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May 14, 2008 9:09 AM   Subscribe

Emory University English Professor Mark Bauerlein's new book, The Dumbest Generation: How the Digital Age Stupefies Young Americans and Jeopardizes Our Future posits that "[t]he dawn of the digital age once aroused our hopes: the Internet, e-mail, blogs, and interactive and ultra-realistic video games promised to yield a generation of sharper, more aware, and intellectually sophisticated children....we assumed that teens would use their know-how and understanding of technology to form the vanguard of this new, hyper-informed era. That was the promise. But the enlightenment didn’t happen. The technology that was supposed to make young adults more astute, diversify their tastes, and improve their minds had the opposite effect." Some beg to differ. An interview with Mark Bauerlein; Bauerlein on CBS News.

8 Reasons Why This Is the Dumbest Generation
1. They make excellent "Jaywalking'' targets.

2. They don't read books -- and don't want to, either.

3. They can't spell.

4. They get ridiculed for original thought, good writing.

5. Grand Theft Auto IV, etc.

6. They don't store the information.

7. Because their teachers don't tell them so.

8. Because they're young.
posted by ericb (112 comments total) 16 users marked this as a favorite

 
Go back to Sumer! And take these clay tablets with you!
posted by DU at 9:11 AM on May 14, 2008 [7 favorites]


I can't wait to see how this discussion goes. I can't imagine what MeFi readers will think of this idea.
posted by rusty at 9:18 AM on May 14, 2008


A college professor who hates kids today. This is blowing my mind. Did you guys also know that John McCain is old? OMG WTF
posted by kittens for breakfast at 9:19 AM on May 14, 2008 [2 favorites]


There is some merit to the argument that if the digital age simply results is more lowest common denominator media consumption, then no, we aren't better off. I would argue that tastes have diversified considerably.

And there is a lot of copy-paste thinking out there. You have a random discussion with a person about some national issues and that argument might as well consist of little more than cites to talk radio, op-eds, or the New Yorker.

But there is a larger point here. If you want to think deep thoughts, you have to think about the same thing over an extended period of time. This has always been true. The digital age offers the possibility to explore and think about a single topic or concept in unprecedented depth. However, it also offer the possibility that your meditations on great issues will get distracted by pictures of cute kitties.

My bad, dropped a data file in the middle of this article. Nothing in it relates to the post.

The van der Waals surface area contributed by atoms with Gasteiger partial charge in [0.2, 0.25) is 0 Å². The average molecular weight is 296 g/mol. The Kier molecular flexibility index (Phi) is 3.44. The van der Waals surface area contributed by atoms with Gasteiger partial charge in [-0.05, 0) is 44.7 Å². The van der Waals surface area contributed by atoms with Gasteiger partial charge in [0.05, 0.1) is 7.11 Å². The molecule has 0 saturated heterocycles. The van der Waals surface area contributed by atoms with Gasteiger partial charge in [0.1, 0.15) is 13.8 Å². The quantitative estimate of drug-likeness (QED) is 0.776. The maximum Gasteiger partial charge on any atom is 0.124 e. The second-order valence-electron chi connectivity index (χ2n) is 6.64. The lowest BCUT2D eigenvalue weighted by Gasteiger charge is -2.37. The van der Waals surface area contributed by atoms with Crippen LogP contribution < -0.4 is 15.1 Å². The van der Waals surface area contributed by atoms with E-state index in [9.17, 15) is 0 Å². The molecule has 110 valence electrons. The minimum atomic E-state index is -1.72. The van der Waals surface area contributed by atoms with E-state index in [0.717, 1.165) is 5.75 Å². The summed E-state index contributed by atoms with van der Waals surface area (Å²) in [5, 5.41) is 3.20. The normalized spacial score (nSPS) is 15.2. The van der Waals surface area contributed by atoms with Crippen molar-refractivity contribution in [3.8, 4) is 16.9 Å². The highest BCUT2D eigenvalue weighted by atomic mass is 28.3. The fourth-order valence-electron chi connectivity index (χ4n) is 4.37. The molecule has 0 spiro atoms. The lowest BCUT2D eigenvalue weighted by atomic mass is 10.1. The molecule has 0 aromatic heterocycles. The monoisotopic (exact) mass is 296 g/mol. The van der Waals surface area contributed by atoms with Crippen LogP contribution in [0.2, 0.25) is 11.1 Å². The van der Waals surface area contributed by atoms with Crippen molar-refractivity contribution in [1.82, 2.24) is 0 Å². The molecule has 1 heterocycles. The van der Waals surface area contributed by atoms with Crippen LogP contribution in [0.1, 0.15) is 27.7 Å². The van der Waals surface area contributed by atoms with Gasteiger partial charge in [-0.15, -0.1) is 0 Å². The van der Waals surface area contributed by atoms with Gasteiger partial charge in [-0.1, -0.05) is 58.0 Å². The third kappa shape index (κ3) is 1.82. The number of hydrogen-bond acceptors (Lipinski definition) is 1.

The burden to develop intellectually disciplined children falls on the schools. You don't task a child with their own education. But schools have never had this as a priority. SChools produce media consumers, not thinkers. Don't blame Google or ipods for that.
posted by Pastabagel at 9:21 AM on May 14, 2008 [21 favorites]


speling is ovreated, just ask shakespere.
posted by dawson at 9:23 AM on May 14, 2008 [2 favorites]


come on guys, we all know that the first step in educating someone is to insult them and everyone they grew up with
posted by pyramid termite at 9:24 AM on May 14, 2008 [1 favorite]


Oh, and one more thing - "our" future has already been sunk by the Baby Boom generation. Apparently sex, drugs, and rock and roll don't make for a strong manufacturing export economy. And judging by previous generational patterns, it will be the "kids today" who figure out a way to fix their mess.
posted by Pastabagel at 9:24 AM on May 14, 2008 [2 favorites]


Needs a getoffmylawn tag.
posted by RokkitNite at 9:26 AM on May 14, 2008 [1 favorite]


And judging by previous generational patterns, it will be the "kids today" who figure out a way to fix their mess.

Well, no. It'll be me. I'll figure out a way to fix their mess. Don't worry, everybody. I've got it under control.
posted by shmegegge at 9:26 AM on May 14, 2008 [9 favorites]


Oh. Just noticed the title. Well I guess that's a point to Bauerlein on the whole 'can't read' score.
posted by RokkitNite at 9:27 AM on May 14, 2008


*Insert lawn comment here*
posted by Ndwright at 9:27 AM on May 14, 2008


He probably has a point - as did the angry English Lit. high school teacher in the 1949 Mankiewicz classic A Letter to Three Wives - when he ranted about radio dumbing down the next generation.

(Not trying to be precious- just saw the movie the other day and the passionate anti-radio speech - by a very young Kirk Douglas - stuck!)
posted by Jody Tresidder at 9:29 AM on May 14, 2008


fuk dat noize. ol guy all like "wut up? y u no spel gud?" im all like "yo ol d00d, y ur genurasion b cuttin moniez 4 ejukasion n sheeit? if we dum, it ur fault."
posted by PostIronyIsNotaMyth at 9:29 AM on May 14, 2008 [8 favorites]


Our society is more literate than ever: some people use the telephone, but the web, email/facebook/texting, and chat, means that kids write far more than ever before.
posted by niccolo at 9:30 AM on May 14, 2008 [1 favorite]


The Dumbest Generation: How the Digital Age Stupefies Young Americans and Jeopardizes Our Future posits that "[t]he dawn of the digital age once aroused our hopes libidos: pr0n.

There. I fixed that for the old fogey.